ROBERT JOHN KANE: Inorganic chemistry and plant chemicals

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Robert John Kane (1801-1891) was an English physician and chemist to whom we owe a new and very efficient process for the synthesis of iodine chlorides, the study of the nature and behavior of ammonia and its derivatives, and the existence of compounds containing nitrogen in the form of NH2 (amidogene), which were not amides and resulted from the action of ammonia and the base of an oxide. The action of ammonia upon mercuric oxide resulted in an ammoniuret, a highly fulminating compound. Kane isolated, identified, and
determined the properties of a series of plant chemicals, among them, thebaine, dumasine (cyclopentanone), the active component of a number of essential oils (rosemary, marjoram, peppermint, pennyroyal, spearmint, lavender, and sassafras), the coloring matter of Persian berries, and several lichens of the Rocella and Lecanora species. From Rocella tinctoria he isolated the new compounds erythrin, roccellin, erythrin, and telerythrin, and from archil alpha and beta orcein, erythroleic acid, azoerythrin, azolitmin, etc. Kane separated the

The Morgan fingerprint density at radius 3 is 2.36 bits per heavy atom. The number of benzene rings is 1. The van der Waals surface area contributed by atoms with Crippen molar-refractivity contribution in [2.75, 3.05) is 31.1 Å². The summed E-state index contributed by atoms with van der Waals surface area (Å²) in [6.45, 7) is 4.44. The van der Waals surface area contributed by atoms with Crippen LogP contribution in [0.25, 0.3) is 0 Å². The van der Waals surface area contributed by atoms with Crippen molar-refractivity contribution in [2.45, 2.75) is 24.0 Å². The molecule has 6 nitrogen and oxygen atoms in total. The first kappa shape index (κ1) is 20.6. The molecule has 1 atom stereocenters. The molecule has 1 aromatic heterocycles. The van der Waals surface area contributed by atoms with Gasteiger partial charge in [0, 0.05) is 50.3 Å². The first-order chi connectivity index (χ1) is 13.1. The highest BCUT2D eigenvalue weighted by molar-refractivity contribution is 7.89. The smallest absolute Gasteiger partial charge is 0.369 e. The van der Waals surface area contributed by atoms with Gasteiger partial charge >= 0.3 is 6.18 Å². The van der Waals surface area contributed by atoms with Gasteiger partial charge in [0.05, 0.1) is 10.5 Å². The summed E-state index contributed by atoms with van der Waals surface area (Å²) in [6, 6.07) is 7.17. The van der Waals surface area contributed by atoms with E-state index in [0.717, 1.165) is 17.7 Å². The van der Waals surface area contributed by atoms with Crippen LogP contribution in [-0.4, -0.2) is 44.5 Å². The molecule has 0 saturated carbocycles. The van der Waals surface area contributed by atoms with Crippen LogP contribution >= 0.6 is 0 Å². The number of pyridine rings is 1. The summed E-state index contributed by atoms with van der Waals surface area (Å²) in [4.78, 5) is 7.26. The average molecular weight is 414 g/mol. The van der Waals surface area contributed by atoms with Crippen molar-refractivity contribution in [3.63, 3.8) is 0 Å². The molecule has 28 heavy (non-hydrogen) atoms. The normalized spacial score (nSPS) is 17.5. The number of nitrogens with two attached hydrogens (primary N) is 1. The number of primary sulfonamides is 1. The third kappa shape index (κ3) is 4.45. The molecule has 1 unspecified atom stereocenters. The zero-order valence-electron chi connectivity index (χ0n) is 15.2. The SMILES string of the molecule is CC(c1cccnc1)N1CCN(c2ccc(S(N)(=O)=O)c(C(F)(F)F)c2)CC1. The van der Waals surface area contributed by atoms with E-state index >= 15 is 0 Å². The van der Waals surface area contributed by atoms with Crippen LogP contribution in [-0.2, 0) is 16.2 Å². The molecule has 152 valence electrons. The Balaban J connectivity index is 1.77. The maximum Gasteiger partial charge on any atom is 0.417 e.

components of litmus and proposed an explanation of the discoloration of the bodies present in archil and litmus: the reddening of litmus paper was produced by HCl, etc., generating the pertinent alkali chloride and setting free the red coloring.
Original languageEnglish
Pages (from-to)141-161
JournalRevista CENIC Ciencias Biológicas
Issue number2
StatePublished - 2019


  • ammonia salts
  • archil
  • iodine chlorides
  • litmus
  • mercury


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